A Cost-Benefit Analysis of a Potential Supervised Injection Facility in San Francisco, California, USAAmos Irwin, Ehsan Jozaghi, Ricky N. Bluthenthal, Alex H. Kral (2016)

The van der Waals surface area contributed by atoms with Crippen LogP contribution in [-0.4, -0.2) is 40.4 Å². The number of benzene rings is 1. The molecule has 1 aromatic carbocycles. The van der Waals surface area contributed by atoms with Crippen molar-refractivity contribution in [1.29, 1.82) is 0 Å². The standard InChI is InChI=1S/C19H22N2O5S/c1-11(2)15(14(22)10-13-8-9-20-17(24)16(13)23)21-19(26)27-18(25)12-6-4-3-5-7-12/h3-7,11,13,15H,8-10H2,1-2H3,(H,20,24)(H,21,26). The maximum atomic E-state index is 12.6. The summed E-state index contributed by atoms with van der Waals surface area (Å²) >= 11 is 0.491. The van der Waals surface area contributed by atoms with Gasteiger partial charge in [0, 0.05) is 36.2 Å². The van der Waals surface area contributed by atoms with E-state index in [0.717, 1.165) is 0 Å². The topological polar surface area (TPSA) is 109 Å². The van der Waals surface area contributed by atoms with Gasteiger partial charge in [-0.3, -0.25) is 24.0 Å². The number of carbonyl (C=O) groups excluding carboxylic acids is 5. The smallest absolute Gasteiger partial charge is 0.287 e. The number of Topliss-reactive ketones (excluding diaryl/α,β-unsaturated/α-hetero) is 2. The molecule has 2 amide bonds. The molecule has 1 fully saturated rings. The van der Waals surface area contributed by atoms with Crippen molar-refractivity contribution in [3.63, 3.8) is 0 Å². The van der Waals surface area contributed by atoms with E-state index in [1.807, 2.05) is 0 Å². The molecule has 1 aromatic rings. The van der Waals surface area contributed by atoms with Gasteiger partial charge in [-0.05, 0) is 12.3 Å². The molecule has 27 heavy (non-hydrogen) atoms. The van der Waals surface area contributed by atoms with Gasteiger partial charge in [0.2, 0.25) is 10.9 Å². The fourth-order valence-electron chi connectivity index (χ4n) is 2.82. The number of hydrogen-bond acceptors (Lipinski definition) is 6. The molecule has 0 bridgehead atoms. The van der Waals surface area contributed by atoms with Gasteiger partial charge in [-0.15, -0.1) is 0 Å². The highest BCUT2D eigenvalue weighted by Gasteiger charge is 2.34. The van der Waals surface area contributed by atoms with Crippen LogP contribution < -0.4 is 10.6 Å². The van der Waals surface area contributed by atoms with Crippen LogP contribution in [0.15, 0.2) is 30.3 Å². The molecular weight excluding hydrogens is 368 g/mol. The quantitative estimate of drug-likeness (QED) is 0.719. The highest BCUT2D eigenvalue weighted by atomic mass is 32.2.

Supervised injection facilities (SIFs) have been shown to reduce infection, prevent overdose deaths, and increase treatment uptake. The United States is in the midst of an opioid epidemic, yet no sanctioned SIF currently operates in the United States. We estimate the economic costs and benefits of establishing a potential SIF in San Francisco using mathematical models that combine local public health data with previous research on the effects of existing SIFs. We consider potential savings from five outcomes: averted HIV and hepatitis C virus (HCV) infections, reduced skin and soft tissue infection (SSTI), averted overdose deaths, and increased medication-assisted treatment (MAT) uptake. We find that each dollar spent on a SIF would generate US$2.33 in savings, for total annual net savings of US$3.5 million for a single 13-booth SIF. Our analysis suggests that a SIF in San Francisco would not only be a cost-effective intervention but also a significant boost to the public health system.